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dc.creatorKissane, David W.en
dc.creatorStreet, Annetteen
dc.creatorNitschke, Philipen
dc.date.accessioned2015-05-05T19:04:12Zen
dc.date.available2015-05-05T19:04:12Zen
dc.date.created1998-10-03en
dc.date.issued1998-10-03en
dc.identifier.bibliographicCitationLancet. 1998 Oct 3; 352(9134): 1097-1102.en
dc.identifier.issn0023-7507en
dc.identifier.urihttp://worldcatlibraries.org/registry/gateway?version=1.0&url_ver=Z39.88-2004&rft_val_fmt=info:ofi/fmt:kev:mtx:journal&atitle=Seven+Deaths+in+Darwin:+Case+Studies+under+the+Rights+of+The+terminally+Ill+Act,+Northern+Territory,+Australia&title=Lancet.++&volume=352&issue=9134&pages=1097-1102&date=1998&au=Kissane,+David+W.en
dc.identifier.urihttp://hdl.handle.net/10822/754834en
dc.description.abstractBACKGROUND: During the 9 months between July, 1996, and March, 1997, the provision of euthanasia for the terminally ill was legal in the Northern Territory of Australia. Seven patients made formal use of the Rights of the Terminally Ill (ROTI) Act; four died under the Act. We report their clinical details and the decision-making process required by the Act. METHODS: We taped in-depth interviews with the general practitioner who provided euthanasia. Further information was available from public texts created by patients, the media, and the coroner. FINDINGS: All seven patients had cancer, most at advanced stages. Three were socially isolated. Symptoms of depression were common. Having met criteria of the Act, some patients deferred their decision for a time before proceeding with euthanasia. Medical opinions about the terminal nature of illness differed. INTERPRETATION: Provision of opinions about the terminal nature of illness and the mental health of the patient, as required by the ROTI Act, created problematic gatekeeping roles for the doctors involved.en
dc.formatArticleen
dc.languageenen
dc.sourceBRL:MEDKIE/99012929en
dc.subjectAssisted Suicideen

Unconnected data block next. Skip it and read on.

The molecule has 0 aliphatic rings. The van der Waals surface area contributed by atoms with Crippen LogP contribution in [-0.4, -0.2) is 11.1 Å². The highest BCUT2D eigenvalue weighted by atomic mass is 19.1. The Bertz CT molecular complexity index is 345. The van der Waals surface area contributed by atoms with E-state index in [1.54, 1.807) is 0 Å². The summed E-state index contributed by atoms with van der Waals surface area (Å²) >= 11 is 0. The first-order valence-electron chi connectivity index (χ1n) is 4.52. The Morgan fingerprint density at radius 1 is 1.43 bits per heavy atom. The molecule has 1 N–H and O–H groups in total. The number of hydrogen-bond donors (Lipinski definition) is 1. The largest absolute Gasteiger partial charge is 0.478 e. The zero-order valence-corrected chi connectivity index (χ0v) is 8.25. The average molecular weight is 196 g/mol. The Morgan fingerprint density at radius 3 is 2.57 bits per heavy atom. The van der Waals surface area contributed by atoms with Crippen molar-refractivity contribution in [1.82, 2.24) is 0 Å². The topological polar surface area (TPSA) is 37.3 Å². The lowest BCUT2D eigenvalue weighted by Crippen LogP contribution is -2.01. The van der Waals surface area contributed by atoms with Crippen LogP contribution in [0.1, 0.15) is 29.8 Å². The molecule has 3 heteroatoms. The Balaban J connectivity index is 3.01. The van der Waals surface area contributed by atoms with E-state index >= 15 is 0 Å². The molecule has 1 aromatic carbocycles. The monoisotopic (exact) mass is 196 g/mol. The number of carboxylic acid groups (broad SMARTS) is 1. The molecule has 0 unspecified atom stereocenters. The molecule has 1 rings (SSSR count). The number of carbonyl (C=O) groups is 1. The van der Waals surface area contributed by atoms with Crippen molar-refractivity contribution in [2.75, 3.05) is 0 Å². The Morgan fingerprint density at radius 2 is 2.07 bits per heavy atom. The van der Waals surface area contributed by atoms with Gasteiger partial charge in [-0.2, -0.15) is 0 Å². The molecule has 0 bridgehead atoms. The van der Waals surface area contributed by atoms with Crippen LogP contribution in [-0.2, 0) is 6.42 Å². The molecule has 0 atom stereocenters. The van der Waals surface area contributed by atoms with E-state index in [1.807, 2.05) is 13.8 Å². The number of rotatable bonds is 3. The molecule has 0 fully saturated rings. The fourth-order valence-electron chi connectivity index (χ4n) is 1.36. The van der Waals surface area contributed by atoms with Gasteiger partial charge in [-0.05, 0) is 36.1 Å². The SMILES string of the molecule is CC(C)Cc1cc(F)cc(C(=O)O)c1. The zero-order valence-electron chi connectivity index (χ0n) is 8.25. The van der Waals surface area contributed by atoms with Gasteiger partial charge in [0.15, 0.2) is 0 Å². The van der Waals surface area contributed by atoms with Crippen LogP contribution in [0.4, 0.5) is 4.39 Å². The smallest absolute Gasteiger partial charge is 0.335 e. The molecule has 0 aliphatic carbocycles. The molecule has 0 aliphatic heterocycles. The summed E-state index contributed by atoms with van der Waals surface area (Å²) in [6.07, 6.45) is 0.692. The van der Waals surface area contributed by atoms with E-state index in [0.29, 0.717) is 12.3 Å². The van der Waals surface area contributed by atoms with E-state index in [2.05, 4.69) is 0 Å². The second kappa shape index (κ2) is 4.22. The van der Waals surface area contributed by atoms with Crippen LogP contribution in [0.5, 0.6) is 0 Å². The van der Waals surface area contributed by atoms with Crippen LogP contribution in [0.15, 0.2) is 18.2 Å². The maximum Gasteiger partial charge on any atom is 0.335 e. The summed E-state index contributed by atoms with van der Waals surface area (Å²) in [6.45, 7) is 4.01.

dc.subjectCanceren
dc.subjectCase Studiesen
dc.subjectCompetenceen
dc.subjectConsultationen
dc.subjectDepressive Disorderen
dc.subjectDiagnosisen
dc.subjectDoctorsen
dc.subjectEuthanasiaen
dc.subjectEvaluationen
dc.subjectFamily Relationshipen
dc.subjectGatekeepingen
dc.subjectGuideline Adherenceen
dc.subjectGuidelinesen
dc.subjectHealthen
dc.subjectInterviewsen
dc.subjectIllnessen
dc.subjectLegislationen
dc.subjectMental Healthen
dc.subjectMethodsen
dc.subjectNatureen
dc.subjectPalliative Careen
dc.subjectPatientsen
dc.subjectPhysician's Roleen
dc.subjectPhysiciansen
dc.subjectPrognosisen
dc.subjectPsychiatric Diagnosisen
dc.subjectPsychiatryen
dc.subjectQualitative Researchen
dc.subjectReferral and Consultationen
dc.subjectResearchen
dc.subjectRight to Dieen
dc.subjectRightsen
dc.subjectSocial Interactionen
dc.subjectSufferingen
dc.subjectSuicideen
dc.subjectTerminally Illen
dc.subjectTreatment Refusalen
dc.subjectUncertaintyen
dc.subjectVoluntary Euthanasiaen
dc.titleSeven Deaths in Darwin: Case Studies Under the Rights of the Terminally Ill Act, Northern Territory, Australiaen
dc.provenanceDigital citation created by the National Reference Center for Bioethics Literature at Georgetown University for the BIOETHICSLINE database, part of the Kennedy Institute of Ethics' Bioethics Information Retrieval Project funded by the United States National Library of Medicine.en
dc.provenanceDigital citation migrated from OpenText LiveLink Discovery Server database named NBIO hosted by the Bioethics Research Library to the DSpace collection BioethicsLine hosted by Georgetown University.en


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